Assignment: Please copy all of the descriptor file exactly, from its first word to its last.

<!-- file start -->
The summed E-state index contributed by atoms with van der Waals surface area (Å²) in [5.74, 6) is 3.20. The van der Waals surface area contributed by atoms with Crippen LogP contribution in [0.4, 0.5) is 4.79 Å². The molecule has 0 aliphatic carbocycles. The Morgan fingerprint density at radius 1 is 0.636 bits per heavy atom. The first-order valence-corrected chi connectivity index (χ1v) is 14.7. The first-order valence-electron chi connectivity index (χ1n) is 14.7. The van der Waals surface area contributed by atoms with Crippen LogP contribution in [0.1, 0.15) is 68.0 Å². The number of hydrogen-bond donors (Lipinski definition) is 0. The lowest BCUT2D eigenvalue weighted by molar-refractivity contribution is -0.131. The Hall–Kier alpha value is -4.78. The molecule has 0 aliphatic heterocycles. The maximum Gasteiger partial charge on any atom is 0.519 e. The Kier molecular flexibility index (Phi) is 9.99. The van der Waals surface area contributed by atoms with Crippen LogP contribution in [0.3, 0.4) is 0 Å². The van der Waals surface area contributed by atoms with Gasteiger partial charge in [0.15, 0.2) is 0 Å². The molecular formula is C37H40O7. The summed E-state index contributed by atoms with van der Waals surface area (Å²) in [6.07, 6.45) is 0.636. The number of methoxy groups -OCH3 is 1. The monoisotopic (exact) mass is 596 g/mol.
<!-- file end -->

The summed E-state index contributed by atoms with van der Waals surface area (Å²) in [5.74, 6) is 3.20. The van der Waals surface area contributed by atoms with Crippen LogP contribution in [0.4, 0.5) is 4.79 Å². The molecule has 0 aliphatic carbocycles. The Morgan fingerprint density at radius 1 is 0.636 bits per heavy atom. The first-order valence-corrected chi connectivity index (χ1v) is 14.7. The first-order valence-electron chi connectivity index (χ1n) is 14.7. The van der Waals surface area contributed by atoms with Crippen LogP contribution in [0.1, 0.15) is 68.0 Å². The number of hydrogen-bond donors (Lipinski definition) is 0. The lowest BCUT2D eigenvalue weighted by molar-refractivity contribution is -0.131. The Hall–Kier alpha value is -4.78. The molecule has 0 aliphatic heterocycles. The maximum Gasteiger partial charge on any atom is 0.519 e. The Kier molecular flexibility index (Phi) is 9.99. The van der Waals surface area contributed by atoms with Crippen LogP contribution in [0.3, 0.4) is 0 Å². The van der Waals surface area contributed by atoms with Gasteiger partial charge in [0.15, 0.2) is 0 Å². The molecular formula is C37H40O7. The summed E-state index contributed by atoms with van der Waals surface area (Å²) in [6.07, 6.45) is 0.636. The number of methoxy groups -OCH3 is 1. The monoisotopic (exact) mass is 596 g/mol.